Stylistically, I also have to note that the book differed in one aspect from other Australian mystery writers I've read, namely Arthur W. Upfield and S.H. Courtier, which strongly evoked the backcloth of their stories and made you believe the sort of crimes they wrote about were indigenes to Australia – and could have only taken place down under. I did not have that feeling with Duck Season Death, which could have just easily been set in England or America, but that's a minor and personal quibble. 

Finally, in spite of having reissued this forgotten, nearly lost detective novel, I have to castigate Verse Chorus Press for not re-titling the book as A Rejection of Murder, because it would've perfectly fitted both the back story of the book's publication and the plot.
However, you should not allow the probing and nitpicking from dismal critics, from past or present, to spoil the fun of this book, because I'm sure seasoned mystery readers will enjoy this unusual ripple in the traditional closed-circle of suspects story. But judge for yourself. I'll certainly be returning to Wright's work in the near future to see what she was capable off in her debut novel.


  1. Ah, great minds think alike, TC - I've just read this and really enjoyed it too, though (curse my one-review-a-week policy) it won't appear on my site until next Wednesday.

    One really does have to wonder at those readers who were so dismissive, it's a huge amount of fun and phenomenally difficult to take any issue with. Tarring and feathering is too good for them!

    1. Only feasible defense I could come up with is that by the mid-1950s, these type of mysteries had dominated the field for decades and they were sick of them. However, if that was the case, they should have appreciated this particular treatment, because it did not follow "the old lines" of the country-house mystery. In fact, it poked fun at it. They probably wanted to see they were worthy of being test readers for a publisher by being hyper critical.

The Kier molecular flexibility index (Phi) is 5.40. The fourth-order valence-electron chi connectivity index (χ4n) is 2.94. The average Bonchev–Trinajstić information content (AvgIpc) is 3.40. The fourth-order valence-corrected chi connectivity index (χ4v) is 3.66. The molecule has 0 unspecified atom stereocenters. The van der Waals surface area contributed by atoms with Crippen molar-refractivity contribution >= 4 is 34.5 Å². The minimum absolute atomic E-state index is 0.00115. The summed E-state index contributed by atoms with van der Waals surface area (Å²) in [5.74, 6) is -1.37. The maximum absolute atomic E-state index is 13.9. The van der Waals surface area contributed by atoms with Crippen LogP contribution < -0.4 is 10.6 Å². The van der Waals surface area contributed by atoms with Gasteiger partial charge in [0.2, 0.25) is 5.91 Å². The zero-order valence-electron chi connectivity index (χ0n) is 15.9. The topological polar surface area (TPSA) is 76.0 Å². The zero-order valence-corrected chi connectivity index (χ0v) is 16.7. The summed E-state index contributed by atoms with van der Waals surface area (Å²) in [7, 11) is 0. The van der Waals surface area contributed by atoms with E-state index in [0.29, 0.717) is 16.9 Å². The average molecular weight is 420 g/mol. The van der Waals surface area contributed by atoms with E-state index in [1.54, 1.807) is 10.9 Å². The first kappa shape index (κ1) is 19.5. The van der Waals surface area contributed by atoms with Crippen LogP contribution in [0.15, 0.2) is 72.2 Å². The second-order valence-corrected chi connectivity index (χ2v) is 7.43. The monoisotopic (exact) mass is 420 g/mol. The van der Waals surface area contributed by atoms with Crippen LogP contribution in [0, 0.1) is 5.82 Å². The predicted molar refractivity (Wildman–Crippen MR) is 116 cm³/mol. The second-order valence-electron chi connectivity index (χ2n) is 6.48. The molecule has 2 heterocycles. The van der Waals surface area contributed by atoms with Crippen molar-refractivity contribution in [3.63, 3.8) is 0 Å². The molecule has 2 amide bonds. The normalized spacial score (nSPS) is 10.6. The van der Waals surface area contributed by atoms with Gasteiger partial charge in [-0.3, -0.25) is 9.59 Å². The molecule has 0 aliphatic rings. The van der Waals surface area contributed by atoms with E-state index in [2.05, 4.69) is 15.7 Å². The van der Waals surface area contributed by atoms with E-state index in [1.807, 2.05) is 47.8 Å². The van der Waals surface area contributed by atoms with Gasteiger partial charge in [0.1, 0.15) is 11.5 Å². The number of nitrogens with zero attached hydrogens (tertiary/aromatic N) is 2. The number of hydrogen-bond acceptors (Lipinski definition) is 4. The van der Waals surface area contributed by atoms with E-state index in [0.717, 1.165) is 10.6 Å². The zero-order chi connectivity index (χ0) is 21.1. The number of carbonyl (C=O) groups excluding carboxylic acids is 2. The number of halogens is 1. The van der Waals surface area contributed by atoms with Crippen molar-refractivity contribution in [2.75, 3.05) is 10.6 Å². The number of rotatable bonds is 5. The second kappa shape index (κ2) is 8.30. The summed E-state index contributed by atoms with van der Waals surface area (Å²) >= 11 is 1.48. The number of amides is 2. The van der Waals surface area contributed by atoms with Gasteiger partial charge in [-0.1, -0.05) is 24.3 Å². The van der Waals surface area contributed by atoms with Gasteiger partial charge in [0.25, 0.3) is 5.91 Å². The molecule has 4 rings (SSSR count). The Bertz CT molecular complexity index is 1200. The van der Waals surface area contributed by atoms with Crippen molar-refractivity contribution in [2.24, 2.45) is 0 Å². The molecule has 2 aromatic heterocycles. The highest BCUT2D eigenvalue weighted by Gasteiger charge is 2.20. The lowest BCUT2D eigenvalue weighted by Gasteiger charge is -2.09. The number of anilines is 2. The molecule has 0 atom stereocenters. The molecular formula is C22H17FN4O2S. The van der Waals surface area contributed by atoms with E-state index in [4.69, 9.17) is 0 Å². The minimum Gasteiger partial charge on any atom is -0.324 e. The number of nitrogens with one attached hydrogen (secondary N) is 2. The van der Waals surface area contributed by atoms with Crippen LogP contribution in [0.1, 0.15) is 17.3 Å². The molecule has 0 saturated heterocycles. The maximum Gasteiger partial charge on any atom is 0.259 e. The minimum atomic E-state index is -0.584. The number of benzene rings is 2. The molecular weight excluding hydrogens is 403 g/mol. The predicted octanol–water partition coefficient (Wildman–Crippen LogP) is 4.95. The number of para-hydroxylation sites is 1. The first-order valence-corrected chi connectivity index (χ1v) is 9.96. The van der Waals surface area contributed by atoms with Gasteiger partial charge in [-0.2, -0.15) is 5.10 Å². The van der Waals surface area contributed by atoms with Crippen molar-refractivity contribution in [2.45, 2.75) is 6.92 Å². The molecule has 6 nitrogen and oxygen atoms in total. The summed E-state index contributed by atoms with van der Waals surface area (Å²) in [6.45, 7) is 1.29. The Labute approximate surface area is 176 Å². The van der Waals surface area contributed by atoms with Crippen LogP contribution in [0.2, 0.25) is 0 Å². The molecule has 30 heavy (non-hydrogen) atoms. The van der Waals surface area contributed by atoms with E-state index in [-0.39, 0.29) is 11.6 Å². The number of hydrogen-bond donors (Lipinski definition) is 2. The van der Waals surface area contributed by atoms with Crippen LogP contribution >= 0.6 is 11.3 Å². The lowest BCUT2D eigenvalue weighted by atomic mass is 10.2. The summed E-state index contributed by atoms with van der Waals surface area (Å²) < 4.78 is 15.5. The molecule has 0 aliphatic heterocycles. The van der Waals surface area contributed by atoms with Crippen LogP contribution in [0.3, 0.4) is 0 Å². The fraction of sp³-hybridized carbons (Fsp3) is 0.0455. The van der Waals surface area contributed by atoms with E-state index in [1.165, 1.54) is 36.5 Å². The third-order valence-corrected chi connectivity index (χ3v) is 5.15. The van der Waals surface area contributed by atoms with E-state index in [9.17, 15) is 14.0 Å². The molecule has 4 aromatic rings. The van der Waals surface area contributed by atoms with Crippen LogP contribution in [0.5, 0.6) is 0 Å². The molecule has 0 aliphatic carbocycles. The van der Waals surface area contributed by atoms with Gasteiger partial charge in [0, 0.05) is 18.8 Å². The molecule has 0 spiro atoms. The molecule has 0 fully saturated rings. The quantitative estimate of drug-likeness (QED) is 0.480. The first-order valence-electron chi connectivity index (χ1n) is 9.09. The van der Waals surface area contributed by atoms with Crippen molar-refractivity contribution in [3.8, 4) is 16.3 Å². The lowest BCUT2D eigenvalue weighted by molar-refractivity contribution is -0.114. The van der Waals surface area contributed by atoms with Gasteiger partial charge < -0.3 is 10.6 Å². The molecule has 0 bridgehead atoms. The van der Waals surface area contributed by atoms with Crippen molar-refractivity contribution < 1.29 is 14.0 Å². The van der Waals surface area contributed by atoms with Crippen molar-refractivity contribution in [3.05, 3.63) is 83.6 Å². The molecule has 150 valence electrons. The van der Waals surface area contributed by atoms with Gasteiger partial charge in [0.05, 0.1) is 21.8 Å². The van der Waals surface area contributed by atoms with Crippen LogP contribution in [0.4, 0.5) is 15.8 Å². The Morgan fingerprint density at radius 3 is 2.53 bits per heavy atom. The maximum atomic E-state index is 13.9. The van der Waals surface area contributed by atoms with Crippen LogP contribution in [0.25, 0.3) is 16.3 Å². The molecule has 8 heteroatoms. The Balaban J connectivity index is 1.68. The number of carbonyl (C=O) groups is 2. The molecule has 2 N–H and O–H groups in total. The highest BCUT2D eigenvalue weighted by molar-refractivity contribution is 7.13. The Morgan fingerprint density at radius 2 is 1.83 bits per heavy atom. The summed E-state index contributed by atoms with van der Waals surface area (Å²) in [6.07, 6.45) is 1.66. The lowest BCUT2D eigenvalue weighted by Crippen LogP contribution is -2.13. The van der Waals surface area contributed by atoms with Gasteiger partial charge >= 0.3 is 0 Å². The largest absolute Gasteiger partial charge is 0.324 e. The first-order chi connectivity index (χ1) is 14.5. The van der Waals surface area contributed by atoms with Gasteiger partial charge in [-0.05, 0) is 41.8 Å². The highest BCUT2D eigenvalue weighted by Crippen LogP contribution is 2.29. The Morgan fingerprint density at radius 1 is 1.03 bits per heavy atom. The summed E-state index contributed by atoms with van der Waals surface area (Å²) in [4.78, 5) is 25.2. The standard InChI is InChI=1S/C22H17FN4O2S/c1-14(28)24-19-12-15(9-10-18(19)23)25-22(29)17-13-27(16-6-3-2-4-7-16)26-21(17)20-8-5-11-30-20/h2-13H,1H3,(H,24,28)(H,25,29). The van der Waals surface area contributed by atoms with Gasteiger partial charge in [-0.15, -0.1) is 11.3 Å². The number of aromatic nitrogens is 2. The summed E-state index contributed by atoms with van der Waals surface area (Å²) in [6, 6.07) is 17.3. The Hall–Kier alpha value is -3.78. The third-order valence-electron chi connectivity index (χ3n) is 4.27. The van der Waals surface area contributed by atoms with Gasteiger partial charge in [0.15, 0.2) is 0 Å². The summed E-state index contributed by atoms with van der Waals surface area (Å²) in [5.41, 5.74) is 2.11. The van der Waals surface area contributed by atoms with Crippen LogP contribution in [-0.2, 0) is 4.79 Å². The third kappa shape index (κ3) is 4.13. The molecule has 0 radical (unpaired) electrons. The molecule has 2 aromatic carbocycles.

So, yes, tarring and feathering would be too good for them, which is why I suggested the gibbet cage.

      By the way, I edited the post because I proof-reading is peasants and noticed a double paragraph had crept into the post.

    2. You make an excellent point about it coming in at the end of an era and possibly representing something people were keen to move on from...but then the introduction makes Wright's Mother Paul books, which came after this, sound like this exact type of puzzle (though, of course, we shall not know for sure unless Verse Chorus republish them too...).

      I'd love to know quite how much Australian crime fiction authors were doing this kind of thing, because there seems to be a rich seam from this era now coming to light - Max Afford, the Little Sisters, Norman Berrow was a Kiwi but working in this tradition...how many other excellent anitpodeans are there for us to unearth?

      And, ah, I apologise: I thought the whle point of tarring them would be to feather than before going in the gibbet cage. I'm clearly guilty of conflating my medieval punishments there...

      And given the tendency for errors to creep into my own posts/comments/typing/thinking/speaking I tend to shy away from mentioning errors in people's posts. So I'm not going to mention that your own comment abot proof-reading above probably needs proof-reading... :-P

    3. Poor proof-reading and staggering coincidences. Has the blogosphere gone back to 2011 or what?

      I hope Verse Chorus republishes them all, because there can never be enough mystery fiction in circulation. Never. Mother Paul books did not only sound as detective stories in the classical mold, but recalled Anthony Boucher's Sister Ursula. So I would love to sample those one day.

  2. I liked this a lot. The Australian sense of humor is there for sure if the Australian outback isn't. The author's son Patrick sent me a laudatory email after he read my review thanking me for publicizing the book. Funny that you wrote this up because I'm about to start SO BAD A DEATH in a couple of days. Are we on a wavelength again?

    1. We're either back on the same wavelength or the ghost of Harry Stephen Keeler is up to his old tricks again.

      There are three of us now who, independently from one another, picked up a June Wright mystery to read. Some days ago, I and Ho-Ling posted a review with exactly the same post-titles mere hours apart from each other. Coincidence? You decide!